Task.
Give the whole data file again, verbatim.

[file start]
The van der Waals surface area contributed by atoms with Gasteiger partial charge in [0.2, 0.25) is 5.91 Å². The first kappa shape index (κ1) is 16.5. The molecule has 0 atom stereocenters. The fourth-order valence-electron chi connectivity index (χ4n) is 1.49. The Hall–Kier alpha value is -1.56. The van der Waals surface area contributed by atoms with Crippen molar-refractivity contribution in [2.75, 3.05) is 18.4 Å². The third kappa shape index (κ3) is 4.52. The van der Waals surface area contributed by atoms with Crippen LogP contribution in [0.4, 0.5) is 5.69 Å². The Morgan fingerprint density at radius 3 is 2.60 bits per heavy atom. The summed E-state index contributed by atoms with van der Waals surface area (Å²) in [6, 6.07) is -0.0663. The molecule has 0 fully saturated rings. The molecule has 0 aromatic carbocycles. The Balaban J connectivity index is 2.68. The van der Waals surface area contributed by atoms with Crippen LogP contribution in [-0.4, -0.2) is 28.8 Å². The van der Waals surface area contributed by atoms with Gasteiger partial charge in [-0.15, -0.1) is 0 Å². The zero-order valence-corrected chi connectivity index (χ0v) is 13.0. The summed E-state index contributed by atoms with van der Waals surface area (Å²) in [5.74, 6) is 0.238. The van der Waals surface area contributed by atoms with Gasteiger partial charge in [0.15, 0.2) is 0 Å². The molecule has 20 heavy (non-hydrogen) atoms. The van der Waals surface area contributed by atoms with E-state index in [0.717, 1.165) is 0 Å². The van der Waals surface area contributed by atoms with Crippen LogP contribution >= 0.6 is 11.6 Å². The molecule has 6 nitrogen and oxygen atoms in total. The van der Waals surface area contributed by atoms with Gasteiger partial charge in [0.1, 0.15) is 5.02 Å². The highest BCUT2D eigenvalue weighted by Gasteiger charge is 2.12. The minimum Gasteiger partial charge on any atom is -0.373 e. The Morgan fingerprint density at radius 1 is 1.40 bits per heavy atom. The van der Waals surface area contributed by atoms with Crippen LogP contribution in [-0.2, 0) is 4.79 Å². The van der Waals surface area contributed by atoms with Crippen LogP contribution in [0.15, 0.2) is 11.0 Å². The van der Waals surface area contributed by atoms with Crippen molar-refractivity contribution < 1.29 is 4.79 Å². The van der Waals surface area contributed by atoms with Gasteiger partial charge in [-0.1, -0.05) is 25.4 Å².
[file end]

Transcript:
The van der Waals surface area contributed by atoms with Gasteiger partial charge in [0.2, 0.25) is 5.91 Å². The first kappa shape index (κ1) is 16.5. The molecule has 0 atom stereocenters. The fourth-order valence-electron chi connectivity index (χ4n) is 1.49. The Hall–Kier alpha value is -1.56. The van der Waals surface area contributed by atoms with Crippen molar-refractivity contribution in [2.75, 3.05) is 18.4 Å². The third kappa shape index (κ3) is 4.52. The van der Waals surface area contributed by atoms with Crippen LogP contribution in [0.4, 0.5) is 5.69 Å². The Morgan fingerprint density at radius 3 is 2.60 bits per heavy atom. The summed E-state index contributed by atoms with van der Waals surface area (Å²) in [6, 6.07) is -0.0663. The molecule has 0 fully saturated rings. The molecule has 0 aromatic carbocycles. The Balaban J connectivity index is 2.68. The van der Waals surface area contributed by atoms with Crippen LogP contribution in [-0.4, -0.2) is 28.8 Å². The van der Waals surface area contributed by atoms with Gasteiger partial charge in [-0.15, -0.1) is 0 Å². The zero-order valence-corrected chi connectivity index (χ0v) is 13.0. The summed E-state index contributed by atoms with van der Waals surface area (Å²) in [5.74, 6) is 0.238. The van der Waals surface area contributed by atoms with Gasteiger partial charge in [0.15, 0.2) is 0 Å². The molecule has 20 heavy (non-hydrogen) atoms. The van der Waals surface area contributed by atoms with E-state index in [0.717, 1.165) is 0 Å². The van der Waals surface area contributed by atoms with Crippen LogP contribution >= 0.6 is 11.6 Å². The molecule has 6 nitrogen and oxygen atoms in total. The van der Waals surface area contributed by atoms with Gasteiger partial charge in [0.1, 0.15) is 5.02 Å². The highest BCUT2D eigenvalue weighted by Gasteiger charge is 2.12. The minimum Gasteiger partial charge on any atom is -0.373 e. The Morgan fingerprint density at radius 1 is 1.40 bits per heavy atom. The van der Waals surface area contributed by atoms with Crippen LogP contribution in [-0.2, 0) is 4.79 Å². The van der Waals surface area contributed by atoms with Crippen LogP contribution in [0.15, 0.2) is 11.0 Å². The van der Waals surface area contributed by atoms with Crippen molar-refractivity contribution < 1.29 is 4.79 Å². The van der Waals surface area contributed by atoms with Gasteiger partial charge in [-0.1, -0.05) is 25.4 Å².